Marajo, Brazil. This important cultural center on an island at the mouth of the Amazon river had a rich cultural heritage including large mound sanctuaries, clay statutes and magnificent painted or incised ceramic vessels.

Sé, Hungary. A highly abstracted female figurine in clay, probably originally with a long neck, circa 5000 bce.

Lake Chad, north-central Africa. One of the clay sculptures of the Sao people around 1000 years ago.

Mohenjo Daro, India. Or at least it was called India for thousands of years, after the Indus river, now known as Pakistan. Hundreds of clay women were found at this city dating to about 2500 bce, often coated with red ochre, as here.

Greenland, north Atlantic. This sea-mammal ivory sculpture is described as belonging to the Dorset culture, sometime before 1200 ce.

Chupícuaro, Mexico. These vividly glazed figurines from southeast Guanajuato often show fat women with hands on belly. This one dates circa 300-100 bce.

Ulua valley, Honduras. A site with the modern name of Playa de los Muertos has yielded rich clay sculptures of seated women, dating circa 1000 to 550 bce.

Argentina. Reddish hollow female figurines from the Condorhuasi culture are richly painted with patterns which reflect the ancient South American tradition of ritual body-painting.

Gower, Britain. A small figurine, apparently cast metal, of archaic type but probably dating to Roman-Briton times.

Israel. "Pillar figurines" of women holding their breasts are found in Israel, Jordan, and Gaza, and most were created around 900-700 bce, though some may be earlier as others could date as late as 500 bce. Some are entirely handmade, while others like this example have mold-made heads.

Chile. A clay figurine of a woman with a snakelike hood around her head.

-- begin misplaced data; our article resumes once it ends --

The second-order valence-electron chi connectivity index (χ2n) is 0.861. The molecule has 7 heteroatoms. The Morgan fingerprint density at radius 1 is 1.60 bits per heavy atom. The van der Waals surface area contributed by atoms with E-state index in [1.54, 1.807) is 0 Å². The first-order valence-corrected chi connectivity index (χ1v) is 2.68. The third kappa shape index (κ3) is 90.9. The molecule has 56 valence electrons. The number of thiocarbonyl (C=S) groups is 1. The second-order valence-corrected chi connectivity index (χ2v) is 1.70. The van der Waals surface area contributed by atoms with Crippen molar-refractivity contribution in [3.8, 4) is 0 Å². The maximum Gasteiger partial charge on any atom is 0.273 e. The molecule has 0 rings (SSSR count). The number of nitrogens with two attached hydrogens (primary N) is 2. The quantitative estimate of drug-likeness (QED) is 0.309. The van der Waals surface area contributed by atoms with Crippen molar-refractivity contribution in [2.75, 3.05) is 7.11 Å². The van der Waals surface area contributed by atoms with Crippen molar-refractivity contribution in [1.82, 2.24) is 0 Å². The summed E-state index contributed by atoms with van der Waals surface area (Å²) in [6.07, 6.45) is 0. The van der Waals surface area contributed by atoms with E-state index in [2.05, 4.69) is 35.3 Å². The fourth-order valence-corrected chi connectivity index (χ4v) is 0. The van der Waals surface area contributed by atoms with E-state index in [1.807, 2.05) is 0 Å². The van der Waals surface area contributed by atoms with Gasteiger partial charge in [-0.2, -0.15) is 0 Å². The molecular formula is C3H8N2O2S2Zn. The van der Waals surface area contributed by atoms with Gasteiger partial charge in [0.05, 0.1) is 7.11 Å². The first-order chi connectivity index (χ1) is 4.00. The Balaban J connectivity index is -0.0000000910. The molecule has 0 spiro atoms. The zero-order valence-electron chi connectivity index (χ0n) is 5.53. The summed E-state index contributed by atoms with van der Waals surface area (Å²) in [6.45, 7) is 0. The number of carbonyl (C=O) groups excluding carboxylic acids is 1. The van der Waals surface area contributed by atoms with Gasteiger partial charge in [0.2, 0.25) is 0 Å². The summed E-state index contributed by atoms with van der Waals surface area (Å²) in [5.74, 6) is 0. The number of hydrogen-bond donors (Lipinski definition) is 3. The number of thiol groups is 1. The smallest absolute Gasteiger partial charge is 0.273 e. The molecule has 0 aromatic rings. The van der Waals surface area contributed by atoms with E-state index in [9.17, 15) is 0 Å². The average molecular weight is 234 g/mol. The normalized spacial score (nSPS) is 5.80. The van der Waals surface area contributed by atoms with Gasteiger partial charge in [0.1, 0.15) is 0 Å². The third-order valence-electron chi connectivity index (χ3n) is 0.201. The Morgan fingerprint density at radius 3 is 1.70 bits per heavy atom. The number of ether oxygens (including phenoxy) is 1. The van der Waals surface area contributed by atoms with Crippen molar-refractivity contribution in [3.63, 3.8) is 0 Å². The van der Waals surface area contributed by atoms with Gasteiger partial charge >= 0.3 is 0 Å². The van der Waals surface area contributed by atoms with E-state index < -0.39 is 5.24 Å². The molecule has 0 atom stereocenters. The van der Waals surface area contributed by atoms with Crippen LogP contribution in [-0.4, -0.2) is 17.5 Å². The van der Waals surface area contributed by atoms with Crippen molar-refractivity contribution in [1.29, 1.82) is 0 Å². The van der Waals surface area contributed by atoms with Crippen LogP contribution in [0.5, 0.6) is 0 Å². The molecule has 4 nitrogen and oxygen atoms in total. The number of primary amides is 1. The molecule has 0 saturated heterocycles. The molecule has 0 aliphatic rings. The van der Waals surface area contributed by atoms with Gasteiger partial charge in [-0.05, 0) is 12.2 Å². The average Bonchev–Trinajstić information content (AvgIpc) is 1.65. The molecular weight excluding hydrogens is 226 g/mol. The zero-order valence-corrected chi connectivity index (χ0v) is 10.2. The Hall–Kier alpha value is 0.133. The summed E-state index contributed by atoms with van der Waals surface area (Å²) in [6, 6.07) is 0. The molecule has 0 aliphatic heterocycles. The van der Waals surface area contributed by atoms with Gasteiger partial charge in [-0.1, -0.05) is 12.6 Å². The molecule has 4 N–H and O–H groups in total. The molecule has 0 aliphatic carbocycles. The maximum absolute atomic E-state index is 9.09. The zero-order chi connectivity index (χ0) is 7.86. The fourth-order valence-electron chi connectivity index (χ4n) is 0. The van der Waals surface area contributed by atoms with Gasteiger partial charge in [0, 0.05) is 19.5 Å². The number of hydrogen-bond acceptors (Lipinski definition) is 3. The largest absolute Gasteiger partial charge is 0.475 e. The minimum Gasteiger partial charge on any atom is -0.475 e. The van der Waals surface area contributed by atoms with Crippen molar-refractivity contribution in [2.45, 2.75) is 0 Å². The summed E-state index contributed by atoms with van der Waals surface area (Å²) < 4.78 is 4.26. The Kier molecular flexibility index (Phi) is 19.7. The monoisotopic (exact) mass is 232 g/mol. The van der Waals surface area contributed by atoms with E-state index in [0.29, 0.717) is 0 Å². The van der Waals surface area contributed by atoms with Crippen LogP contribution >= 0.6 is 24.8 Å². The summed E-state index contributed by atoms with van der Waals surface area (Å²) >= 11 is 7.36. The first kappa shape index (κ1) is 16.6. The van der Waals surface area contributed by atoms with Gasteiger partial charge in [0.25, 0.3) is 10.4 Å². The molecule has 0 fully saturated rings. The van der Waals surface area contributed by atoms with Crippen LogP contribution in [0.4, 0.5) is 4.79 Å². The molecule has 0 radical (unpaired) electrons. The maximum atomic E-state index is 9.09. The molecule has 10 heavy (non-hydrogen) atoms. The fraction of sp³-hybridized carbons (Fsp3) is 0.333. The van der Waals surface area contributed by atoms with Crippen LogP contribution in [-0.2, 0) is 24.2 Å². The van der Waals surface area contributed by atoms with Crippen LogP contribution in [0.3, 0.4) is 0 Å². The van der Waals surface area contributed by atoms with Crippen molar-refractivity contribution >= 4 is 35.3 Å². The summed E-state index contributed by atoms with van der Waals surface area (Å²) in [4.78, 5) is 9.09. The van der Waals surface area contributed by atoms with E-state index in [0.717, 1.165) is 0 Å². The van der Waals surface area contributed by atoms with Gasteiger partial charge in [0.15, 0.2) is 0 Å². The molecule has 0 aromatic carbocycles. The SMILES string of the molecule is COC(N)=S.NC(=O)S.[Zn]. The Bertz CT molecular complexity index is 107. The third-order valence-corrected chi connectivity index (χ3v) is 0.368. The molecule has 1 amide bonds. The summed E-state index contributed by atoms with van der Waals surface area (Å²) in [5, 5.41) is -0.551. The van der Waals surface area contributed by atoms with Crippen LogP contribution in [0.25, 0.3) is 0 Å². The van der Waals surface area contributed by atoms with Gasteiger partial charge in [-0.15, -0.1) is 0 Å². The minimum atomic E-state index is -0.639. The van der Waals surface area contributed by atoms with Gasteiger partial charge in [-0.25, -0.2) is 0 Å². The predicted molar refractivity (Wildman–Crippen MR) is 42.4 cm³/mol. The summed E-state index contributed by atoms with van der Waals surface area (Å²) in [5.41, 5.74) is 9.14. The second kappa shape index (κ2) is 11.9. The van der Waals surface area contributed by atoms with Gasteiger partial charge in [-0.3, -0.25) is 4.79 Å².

Jamacoaque culture, Ecuador. A sophisticated ceramic sculpture tradition, characterized by joyous faces and shamanic features, developed from around 400 bce and continued for over a thousand years.

Costa Rica. This image from the Museum of the American Indian (1976) was undated. Possibly from the Nicoya-Guanacaste culture.

El Salvador. No date or place given in source.

Illinois. This represents an indigenous American tradition poorly documented although of great historical importance, usually identified as the "Hopewell" culture after a settler's farm. I believe it to be from Illinois, where other figurines in similar seated style are found, and took the picture in the Field Museum, Chicago, but the "Hopewell" site is in Ohio. Just another indicator of the problematics around naming.

Tepe Gawra, Kurdistan (northern Iraq). An important ancient site with a long history; this example with the dramatic flaring eyes belongs to the Halafian cultural wave that started in Syria and spread into Iraq and the Levant.

Sulawesi (used to be called Celebes). Female figurine (paired with a male) from an island in eastern Indonesia, due south of the Philippines. No date given.

Poverty Point, Louisiana. A very important ancient site in the lower Mississippi basin, dating back some 35 centuries. In addition to the many female figurines and animal images, it has a major mound complex with geo-astronomical significance, laid out in semi-circular rows.

Bananal Island, Brazil. An early Karajá female figurine from the large island in the Xingu river, south of the Amazon. This one wears a loincloth of red fibers, which are sometimes tied as tassels to other figurines.

Kenya/Uganda borderlands. No date or other information given in source.

Georgia (the state in North American, not the country in western Asia). Another museum shot with virtually nil information. Possibly Cherokee? Yuchi?

Halfa Degheim, Sudan. Variously dated from 4000 to 3200 bce, this clay statuette emphasizes the vulva and hips with radiating wavy lines. So-called "A-Group" culture. Couldn't they think of a better name?

--Max Dashu

Suppressed Histories Archives | Articles